And I realized that all of a sudden we had built a business where people were making decisions that they thought were best for Thompson Creek, but not always best for the customer. Like setting more appointments than we could cover . . . our people would say, “We want to be at full capacity; we want to be running at full efficiency.”

And I’d say, “Yeah, sure that’s better for us, but what are [customers] saying to their friends and neighbors about that experience?” I told them we need to be more aligned around our cultural foundation as a company. We found ourselves in a place where we had to get in a room and say: “Who are we? What are people saying about us? And how do we make sure that we’re true to our values and our mission?”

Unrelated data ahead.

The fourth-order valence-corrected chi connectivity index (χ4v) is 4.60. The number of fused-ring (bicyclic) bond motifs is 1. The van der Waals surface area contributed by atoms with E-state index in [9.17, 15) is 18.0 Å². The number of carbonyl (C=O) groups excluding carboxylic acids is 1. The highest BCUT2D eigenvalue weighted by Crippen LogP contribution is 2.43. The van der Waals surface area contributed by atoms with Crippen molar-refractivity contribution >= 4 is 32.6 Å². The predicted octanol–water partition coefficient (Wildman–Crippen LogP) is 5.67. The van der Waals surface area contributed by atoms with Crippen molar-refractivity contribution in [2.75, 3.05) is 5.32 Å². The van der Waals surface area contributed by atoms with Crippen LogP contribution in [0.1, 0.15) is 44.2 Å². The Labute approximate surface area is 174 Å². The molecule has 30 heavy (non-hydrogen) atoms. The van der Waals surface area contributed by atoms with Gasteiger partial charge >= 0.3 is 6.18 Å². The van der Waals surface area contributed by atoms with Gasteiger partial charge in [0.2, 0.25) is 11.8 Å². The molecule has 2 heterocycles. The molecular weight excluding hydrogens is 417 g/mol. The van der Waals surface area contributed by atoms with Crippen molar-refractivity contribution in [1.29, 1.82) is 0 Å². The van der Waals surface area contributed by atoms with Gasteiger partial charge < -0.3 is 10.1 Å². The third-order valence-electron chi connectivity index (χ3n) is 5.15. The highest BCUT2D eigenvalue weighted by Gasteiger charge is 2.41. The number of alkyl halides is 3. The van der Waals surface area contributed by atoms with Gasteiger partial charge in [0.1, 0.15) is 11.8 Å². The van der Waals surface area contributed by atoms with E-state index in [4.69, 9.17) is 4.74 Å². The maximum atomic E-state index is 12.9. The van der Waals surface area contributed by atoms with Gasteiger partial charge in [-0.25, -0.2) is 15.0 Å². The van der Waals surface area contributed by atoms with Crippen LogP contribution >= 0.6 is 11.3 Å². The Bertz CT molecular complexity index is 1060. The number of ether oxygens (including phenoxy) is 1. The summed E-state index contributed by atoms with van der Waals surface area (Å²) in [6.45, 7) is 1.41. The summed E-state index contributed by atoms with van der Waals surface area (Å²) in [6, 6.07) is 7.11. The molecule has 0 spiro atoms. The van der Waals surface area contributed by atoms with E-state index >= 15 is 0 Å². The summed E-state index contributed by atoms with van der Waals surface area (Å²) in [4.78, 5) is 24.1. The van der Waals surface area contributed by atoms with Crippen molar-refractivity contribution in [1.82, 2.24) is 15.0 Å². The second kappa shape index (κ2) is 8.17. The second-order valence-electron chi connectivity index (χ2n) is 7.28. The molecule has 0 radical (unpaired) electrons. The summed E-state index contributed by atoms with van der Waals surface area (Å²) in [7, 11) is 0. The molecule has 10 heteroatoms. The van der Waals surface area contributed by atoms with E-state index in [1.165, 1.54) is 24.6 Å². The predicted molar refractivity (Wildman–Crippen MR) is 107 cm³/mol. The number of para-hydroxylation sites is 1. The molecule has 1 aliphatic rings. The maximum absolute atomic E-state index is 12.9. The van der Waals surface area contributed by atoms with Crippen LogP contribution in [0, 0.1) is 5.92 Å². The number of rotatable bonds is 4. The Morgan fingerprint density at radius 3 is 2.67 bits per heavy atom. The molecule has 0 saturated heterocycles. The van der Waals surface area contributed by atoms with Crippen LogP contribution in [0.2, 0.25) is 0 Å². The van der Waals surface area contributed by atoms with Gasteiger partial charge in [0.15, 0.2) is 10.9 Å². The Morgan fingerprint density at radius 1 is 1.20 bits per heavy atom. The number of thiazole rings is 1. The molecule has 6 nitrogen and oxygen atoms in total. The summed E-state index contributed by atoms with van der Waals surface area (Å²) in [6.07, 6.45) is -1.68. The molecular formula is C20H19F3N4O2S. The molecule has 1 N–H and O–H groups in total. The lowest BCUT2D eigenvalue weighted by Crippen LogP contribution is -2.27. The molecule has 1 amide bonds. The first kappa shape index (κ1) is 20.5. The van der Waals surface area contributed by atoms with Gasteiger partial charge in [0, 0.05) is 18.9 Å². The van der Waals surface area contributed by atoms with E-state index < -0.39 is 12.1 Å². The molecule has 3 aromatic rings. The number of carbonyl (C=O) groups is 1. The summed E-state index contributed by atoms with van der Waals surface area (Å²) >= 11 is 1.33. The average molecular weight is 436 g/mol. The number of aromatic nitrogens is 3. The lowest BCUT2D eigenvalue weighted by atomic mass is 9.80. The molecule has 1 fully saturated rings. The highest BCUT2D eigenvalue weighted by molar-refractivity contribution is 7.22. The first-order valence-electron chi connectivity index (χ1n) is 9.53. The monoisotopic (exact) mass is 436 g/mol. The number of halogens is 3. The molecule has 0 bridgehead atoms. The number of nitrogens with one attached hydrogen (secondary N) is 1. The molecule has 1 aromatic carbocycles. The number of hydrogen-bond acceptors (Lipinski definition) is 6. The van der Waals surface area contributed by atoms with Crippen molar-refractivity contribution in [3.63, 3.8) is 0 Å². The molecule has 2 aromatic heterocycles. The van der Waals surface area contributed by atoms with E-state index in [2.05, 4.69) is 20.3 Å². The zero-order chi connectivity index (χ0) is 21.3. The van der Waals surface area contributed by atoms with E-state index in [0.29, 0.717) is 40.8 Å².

So that transformation happened right around 2010 or 2011, where we started getting more deliberate about the culture of the business.

Calkins: At some companies, a “box” happens because you only get to your job because of certain qualifications . . . but at Appian we started out without those qualifications. I don’t know that I have ever had the qualifications for the roles that I’ve attempted. I and my co-founders started [Appian] without a science degree among us. I was 26 years old.

So I figure you shouldn’t discount what people can do if they’re willing to work hard and they have the basic ability. So at Appian we allow for a great deal of . . . “non-boxed” career movement. Number one is switching between departments into something in which you have no background. We really get a lot of fluidity between departments and people have made fascinating moves from one to the other.

It’s a way of saying, “We don’t value you for your skill set as much as we value you for you . . . for your ability to become what you want to become.” We’re grounded in respect, and part of that is letting people define themselves.